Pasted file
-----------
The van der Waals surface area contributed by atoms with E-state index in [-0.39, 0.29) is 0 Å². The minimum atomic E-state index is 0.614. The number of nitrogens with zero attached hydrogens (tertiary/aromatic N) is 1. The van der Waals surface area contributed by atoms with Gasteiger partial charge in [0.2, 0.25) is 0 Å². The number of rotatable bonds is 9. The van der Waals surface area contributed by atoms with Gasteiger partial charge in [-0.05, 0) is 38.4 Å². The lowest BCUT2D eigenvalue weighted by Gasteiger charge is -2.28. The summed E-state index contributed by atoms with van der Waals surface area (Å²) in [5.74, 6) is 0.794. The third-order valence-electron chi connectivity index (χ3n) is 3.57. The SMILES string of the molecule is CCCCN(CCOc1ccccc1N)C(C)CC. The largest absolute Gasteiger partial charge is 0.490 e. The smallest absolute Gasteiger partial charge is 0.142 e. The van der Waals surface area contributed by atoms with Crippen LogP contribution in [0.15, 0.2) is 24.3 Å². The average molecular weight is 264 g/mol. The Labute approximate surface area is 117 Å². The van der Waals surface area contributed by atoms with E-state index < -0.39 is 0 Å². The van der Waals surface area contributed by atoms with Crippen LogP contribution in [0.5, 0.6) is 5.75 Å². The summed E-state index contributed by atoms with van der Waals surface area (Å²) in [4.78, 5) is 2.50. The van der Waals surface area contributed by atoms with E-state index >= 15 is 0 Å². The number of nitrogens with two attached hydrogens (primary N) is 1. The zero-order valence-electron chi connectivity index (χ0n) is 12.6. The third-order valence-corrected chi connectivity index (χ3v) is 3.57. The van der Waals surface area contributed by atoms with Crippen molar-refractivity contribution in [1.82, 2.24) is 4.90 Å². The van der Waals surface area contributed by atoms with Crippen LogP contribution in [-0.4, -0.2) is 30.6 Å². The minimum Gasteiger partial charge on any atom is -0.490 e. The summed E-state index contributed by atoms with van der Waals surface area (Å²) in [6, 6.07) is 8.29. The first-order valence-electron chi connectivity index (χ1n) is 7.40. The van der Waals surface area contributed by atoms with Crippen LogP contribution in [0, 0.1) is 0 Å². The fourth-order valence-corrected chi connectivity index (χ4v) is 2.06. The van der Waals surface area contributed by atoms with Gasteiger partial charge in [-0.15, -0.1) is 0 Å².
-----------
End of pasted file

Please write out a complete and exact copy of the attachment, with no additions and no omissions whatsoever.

The van der Waals surface area contributed by atoms with E-state index in [-0.39, 0.29) is 0 Å². The minimum atomic E-state index is 0.614. The number of nitrogens with zero attached hydrogens (tertiary/aromatic N) is 1. The van der Waals surface area contributed by atoms with Gasteiger partial charge in [0.2, 0.25) is 0 Å². The number of rotatable bonds is 9. The van der Waals surface area contributed by atoms with Gasteiger partial charge in [-0.05, 0) is 38.4 Å². The lowest BCUT2D eigenvalue weighted by Gasteiger charge is -2.28. The summed E-state index contributed by atoms with van der Waals surface area (Å²) in [5.74, 6) is 0.794. The third-order valence-electron chi connectivity index (χ3n) is 3.57. The SMILES string of the molecule is CCCCN(CCOc1ccccc1N)C(C)CC. The largest absolute Gasteiger partial charge is 0.490 e. The smallest absolute Gasteiger partial charge is 0.142 e. The van der Waals surface area contributed by atoms with Crippen LogP contribution in [0.15, 0.2) is 24.3 Å². The average molecular weight is 264 g/mol. The Labute approximate surface area is 117 Å². The van der Waals surface area contributed by atoms with E-state index < -0.39 is 0 Å². The van der Waals surface area contributed by atoms with Crippen LogP contribution in [0.5, 0.6) is 5.75 Å². The summed E-state index contributed by atoms with van der Waals surface area (Å²) in [4.78, 5) is 2.50. The van der Waals surface area contributed by atoms with E-state index >= 15 is 0 Å². The number of nitrogens with two attached hydrogens (primary N) is 1. The zero-order valence-electron chi connectivity index (χ0n) is 12.6. The third-order valence-corrected chi connectivity index (χ3v) is 3.57. The van der Waals surface area contributed by atoms with Crippen molar-refractivity contribution in [1.82, 2.24) is 4.90 Å². The van der Waals surface area contributed by atoms with Crippen LogP contribution in [-0.4, -0.2) is 30.6 Å². The minimum Gasteiger partial charge on any atom is -0.490 e. The summed E-state index contributed by atoms with van der Waals surface area (Å²) in [6, 6.07) is 8.29. The first-order valence-electron chi connectivity index (χ1n) is 7.40. The van der Waals surface area contributed by atoms with Crippen LogP contribution in [0, 0.1) is 0 Å². The fourth-order valence-corrected chi connectivity index (χ4v) is 2.06. The van der Waals surface area contributed by atoms with Gasteiger partial charge in [-0.15, -0.1) is 0 Å².